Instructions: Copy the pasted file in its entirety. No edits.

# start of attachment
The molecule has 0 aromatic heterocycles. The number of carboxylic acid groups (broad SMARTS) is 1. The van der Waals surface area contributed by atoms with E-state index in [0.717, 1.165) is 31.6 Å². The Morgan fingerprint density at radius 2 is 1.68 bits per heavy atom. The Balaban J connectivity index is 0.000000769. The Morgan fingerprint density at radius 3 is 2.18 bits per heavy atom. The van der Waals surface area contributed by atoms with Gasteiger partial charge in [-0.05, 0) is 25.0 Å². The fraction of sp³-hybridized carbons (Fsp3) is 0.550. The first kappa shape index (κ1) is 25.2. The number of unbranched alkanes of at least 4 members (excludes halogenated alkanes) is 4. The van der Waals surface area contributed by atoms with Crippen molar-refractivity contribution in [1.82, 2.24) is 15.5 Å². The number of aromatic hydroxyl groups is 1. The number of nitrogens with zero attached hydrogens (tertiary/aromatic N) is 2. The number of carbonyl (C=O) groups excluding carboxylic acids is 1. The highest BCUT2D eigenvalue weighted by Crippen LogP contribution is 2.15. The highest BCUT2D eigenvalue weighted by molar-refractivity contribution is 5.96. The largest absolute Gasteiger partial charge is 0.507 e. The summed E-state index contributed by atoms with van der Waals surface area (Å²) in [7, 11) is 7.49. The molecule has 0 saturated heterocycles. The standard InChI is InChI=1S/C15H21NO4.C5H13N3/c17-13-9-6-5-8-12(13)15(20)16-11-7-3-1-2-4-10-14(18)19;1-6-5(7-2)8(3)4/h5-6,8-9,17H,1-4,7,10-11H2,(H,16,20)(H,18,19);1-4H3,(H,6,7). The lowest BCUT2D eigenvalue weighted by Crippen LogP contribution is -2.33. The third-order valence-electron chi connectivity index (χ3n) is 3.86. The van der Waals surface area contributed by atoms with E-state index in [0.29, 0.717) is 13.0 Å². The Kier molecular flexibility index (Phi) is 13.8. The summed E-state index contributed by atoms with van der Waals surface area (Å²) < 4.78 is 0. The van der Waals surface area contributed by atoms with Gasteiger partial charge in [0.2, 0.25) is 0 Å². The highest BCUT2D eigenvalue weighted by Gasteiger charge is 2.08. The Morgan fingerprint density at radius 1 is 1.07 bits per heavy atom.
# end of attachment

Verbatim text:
The molecule has 0 aromatic heterocycles. The number of carboxylic acid groups (broad SMARTS) is 1. The van der Waals surface area contributed by atoms with E-state index in [0.717, 1.165) is 31.6 Å². The Morgan fingerprint density at radius 2 is 1.68 bits per heavy atom. The Balaban J connectivity index is 0.000000769. The Morgan fingerprint density at radius 3 is 2.18 bits per heavy atom. The van der Waals surface area contributed by atoms with Gasteiger partial charge in [-0.05, 0) is 25.0 Å². The fraction of sp³-hybridized carbons (Fsp3) is 0.550. The first kappa shape index (κ1) is 25.2. The number of unbranched alkanes of at least 4 members (excludes halogenated alkanes) is 4. The van der Waals surface area contributed by atoms with Crippen molar-refractivity contribution in [1.82, 2.24) is 15.5 Å². The number of aromatic hydroxyl groups is 1. The number of nitrogens with zero attached hydrogens (tertiary/aromatic N) is 2. The number of carbonyl (C=O) groups excluding carboxylic acids is 1. The highest BCUT2D eigenvalue weighted by Crippen LogP contribution is 2.15. The highest BCUT2D eigenvalue weighted by molar-refractivity contribution is 5.96. The largest absolute Gasteiger partial charge is 0.507 e. The summed E-state index contributed by atoms with van der Waals surface area (Å²) in [7, 11) is 7.49. The molecule has 0 saturated heterocycles. The standard InChI is InChI=1S/C15H21NO4.C5H13N3/c17-13-9-6-5-8-12(13)15(20)16-11-7-3-1-2-4-10-14(18)19;1-6-5(7-2)8(3)4/h5-6,8-9,17H,1-4,7,10-11H2,(H,16,20)(H,18,19);1-4H3,(H,6,7). The lowest BCUT2D eigenvalue weighted by Crippen LogP contribution is -2.33. The third-order valence-electron chi connectivity index (χ3n) is 3.86. The van der Waals surface area contributed by atoms with E-state index in [0.29, 0.717) is 13.0 Å². The Kier molecular flexibility index (Phi) is 13.8. The summed E-state index contributed by atoms with van der Waals surface area (Å²) < 4.78 is 0. The van der Waals surface area contributed by atoms with Gasteiger partial charge in [0.2, 0.25) is 0 Å². The highest BCUT2D eigenvalue weighted by Gasteiger charge is 2.08. The Morgan fingerprint density at radius 1 is 1.07 bits per heavy atom.